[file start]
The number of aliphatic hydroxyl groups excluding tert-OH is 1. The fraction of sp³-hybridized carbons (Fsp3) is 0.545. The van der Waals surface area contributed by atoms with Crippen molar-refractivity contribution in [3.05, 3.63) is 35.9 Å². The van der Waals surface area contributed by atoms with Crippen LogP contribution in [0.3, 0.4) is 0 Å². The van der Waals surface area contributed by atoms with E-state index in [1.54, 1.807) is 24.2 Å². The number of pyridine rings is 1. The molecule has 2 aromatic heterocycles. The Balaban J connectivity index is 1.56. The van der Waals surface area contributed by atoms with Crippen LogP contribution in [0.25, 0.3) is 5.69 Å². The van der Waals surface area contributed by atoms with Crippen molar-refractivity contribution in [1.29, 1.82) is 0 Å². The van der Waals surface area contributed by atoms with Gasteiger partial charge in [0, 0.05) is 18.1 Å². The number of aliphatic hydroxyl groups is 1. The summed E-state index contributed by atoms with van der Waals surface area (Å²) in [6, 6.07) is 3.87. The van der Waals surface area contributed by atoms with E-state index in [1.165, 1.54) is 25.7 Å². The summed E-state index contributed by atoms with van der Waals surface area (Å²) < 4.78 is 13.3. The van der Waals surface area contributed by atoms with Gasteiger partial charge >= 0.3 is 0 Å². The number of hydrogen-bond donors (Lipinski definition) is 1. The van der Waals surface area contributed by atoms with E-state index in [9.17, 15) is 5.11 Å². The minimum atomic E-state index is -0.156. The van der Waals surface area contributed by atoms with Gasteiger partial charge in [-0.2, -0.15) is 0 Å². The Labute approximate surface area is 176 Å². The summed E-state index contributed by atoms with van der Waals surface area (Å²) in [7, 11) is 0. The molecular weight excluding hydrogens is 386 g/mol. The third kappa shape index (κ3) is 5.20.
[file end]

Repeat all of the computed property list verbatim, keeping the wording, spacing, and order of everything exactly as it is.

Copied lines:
The number of aliphatic hydroxyl groups excluding tert-OH is 1. The fraction of sp³-hybridized carbons (Fsp3) is 0.545. The van der Waals surface area contributed by atoms with Crippen molar-refractivity contribution in [3.05, 3.63) is 35.9 Å². The van der Waals surface area contributed by atoms with Crippen LogP contribution in [0.3, 0.4) is 0 Å². The van der Waals surface area contributed by atoms with E-state index in [1.54, 1.807) is 24.2 Å². The number of pyridine rings is 1. The molecule has 2 aromatic heterocycles. The Balaban J connectivity index is 1.56. The van der Waals surface area contributed by atoms with Crippen LogP contribution in [0.25, 0.3) is 5.69 Å². The van der Waals surface area contributed by atoms with Crippen molar-refractivity contribution in [1.29, 1.82) is 0 Å². The van der Waals surface area contributed by atoms with Gasteiger partial charge in [0, 0.05) is 18.1 Å². The number of aliphatic hydroxyl groups is 1. The summed E-state index contributed by atoms with van der Waals surface area (Å²) in [6, 6.07) is 3.87. The van der Waals surface area contributed by atoms with E-state index in [1.165, 1.54) is 25.7 Å². The summed E-state index contributed by atoms with van der Waals surface area (Å²) < 4.78 is 13.3. The van der Waals surface area contributed by atoms with Gasteiger partial charge >= 0.3 is 0 Å². The number of hydrogen-bond donors (Lipinski definition) is 1. The van der Waals surface area contributed by atoms with E-state index in [9.17, 15) is 5.11 Å². The minimum atomic E-state index is -0.156. The van der Waals surface area contributed by atoms with Gasteiger partial charge in [-0.2, -0.15) is 0 Å². The Labute approximate surface area is 176 Å². The summed E-state index contributed by atoms with van der Waals surface area (Å²) in [7, 11) is 0. The molecular weight excluding hydrogens is 386 g/mol. The third kappa shape index (κ3) is 5.20.